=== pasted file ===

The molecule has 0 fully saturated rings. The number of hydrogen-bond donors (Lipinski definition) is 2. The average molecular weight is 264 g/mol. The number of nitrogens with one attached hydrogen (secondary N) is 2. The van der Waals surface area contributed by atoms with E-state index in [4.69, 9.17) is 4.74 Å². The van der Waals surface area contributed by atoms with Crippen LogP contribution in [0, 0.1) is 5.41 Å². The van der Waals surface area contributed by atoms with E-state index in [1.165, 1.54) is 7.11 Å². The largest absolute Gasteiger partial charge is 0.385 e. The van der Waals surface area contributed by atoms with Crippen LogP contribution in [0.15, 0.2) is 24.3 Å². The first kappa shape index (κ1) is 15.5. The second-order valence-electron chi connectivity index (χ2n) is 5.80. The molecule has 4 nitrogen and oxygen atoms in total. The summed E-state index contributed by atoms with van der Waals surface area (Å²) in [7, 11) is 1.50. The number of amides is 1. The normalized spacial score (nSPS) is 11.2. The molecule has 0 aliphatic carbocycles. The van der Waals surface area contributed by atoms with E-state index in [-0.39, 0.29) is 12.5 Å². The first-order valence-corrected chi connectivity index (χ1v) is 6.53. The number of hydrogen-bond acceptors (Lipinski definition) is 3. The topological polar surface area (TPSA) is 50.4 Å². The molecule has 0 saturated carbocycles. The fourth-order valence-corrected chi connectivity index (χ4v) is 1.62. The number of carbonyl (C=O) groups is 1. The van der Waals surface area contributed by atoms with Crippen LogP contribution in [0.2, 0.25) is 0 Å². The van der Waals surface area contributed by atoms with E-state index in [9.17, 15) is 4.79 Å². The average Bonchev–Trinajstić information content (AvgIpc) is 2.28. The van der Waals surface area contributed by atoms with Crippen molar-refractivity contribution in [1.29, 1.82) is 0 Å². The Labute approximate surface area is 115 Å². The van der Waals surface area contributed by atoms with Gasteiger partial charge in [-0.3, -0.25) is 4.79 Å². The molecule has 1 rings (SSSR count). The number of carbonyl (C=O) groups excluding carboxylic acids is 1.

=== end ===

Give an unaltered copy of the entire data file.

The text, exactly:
The molecule has 0 fully saturated rings. The number of hydrogen-bond donors (Lipinski definition) is 2. The average molecular weight is 264 g/mol. The number of nitrogens with one attached hydrogen (secondary N) is 2. The van der Waals surface area contributed by atoms with E-state index in [4.69, 9.17) is 4.74 Å². The van der Waals surface area contributed by atoms with Crippen LogP contribution in [0, 0.1) is 5.41 Å². The van der Waals surface area contributed by atoms with E-state index in [1.165, 1.54) is 7.11 Å². The largest absolute Gasteiger partial charge is 0.385 e. The van der Waals surface area contributed by atoms with Crippen LogP contribution in [0.15, 0.2) is 24.3 Å². The first kappa shape index (κ1) is 15.5. The second-order valence-electron chi connectivity index (χ2n) is 5.80. The molecule has 4 nitrogen and oxygen atoms in total. The summed E-state index contributed by atoms with van der Waals surface area (Å²) in [7, 11) is 1.50. The number of amides is 1. The normalized spacial score (nSPS) is 11.2. The molecule has 0 aliphatic carbocycles. The van der Waals surface area contributed by atoms with E-state index in [-0.39, 0.29) is 12.5 Å². The first-order valence-corrected chi connectivity index (χ1v) is 6.53. The number of hydrogen-bond acceptors (Lipinski definition) is 3. The topological polar surface area (TPSA) is 50.4 Å². The molecule has 0 saturated carbocycles. The fourth-order valence-corrected chi connectivity index (χ4v) is 1.62. The number of carbonyl (C=O) groups is 1. The van der Waals surface area contributed by atoms with Crippen LogP contribution in [0.2, 0.25) is 0 Å². The van der Waals surface area contributed by atoms with E-state index in [9.17, 15) is 4.79 Å². The average Bonchev–Trinajstić information content (AvgIpc) is 2.28. The van der Waals surface area contributed by atoms with Crippen molar-refractivity contribution in [1.29, 1.82) is 0 Å². The Labute approximate surface area is 115 Å². The van der Waals surface area contributed by atoms with Gasteiger partial charge in [-0.3, -0.25) is 4.79 Å². The molecule has 1 rings (SSSR count). The number of carbonyl (C=O) groups excluding carboxylic acids is 1.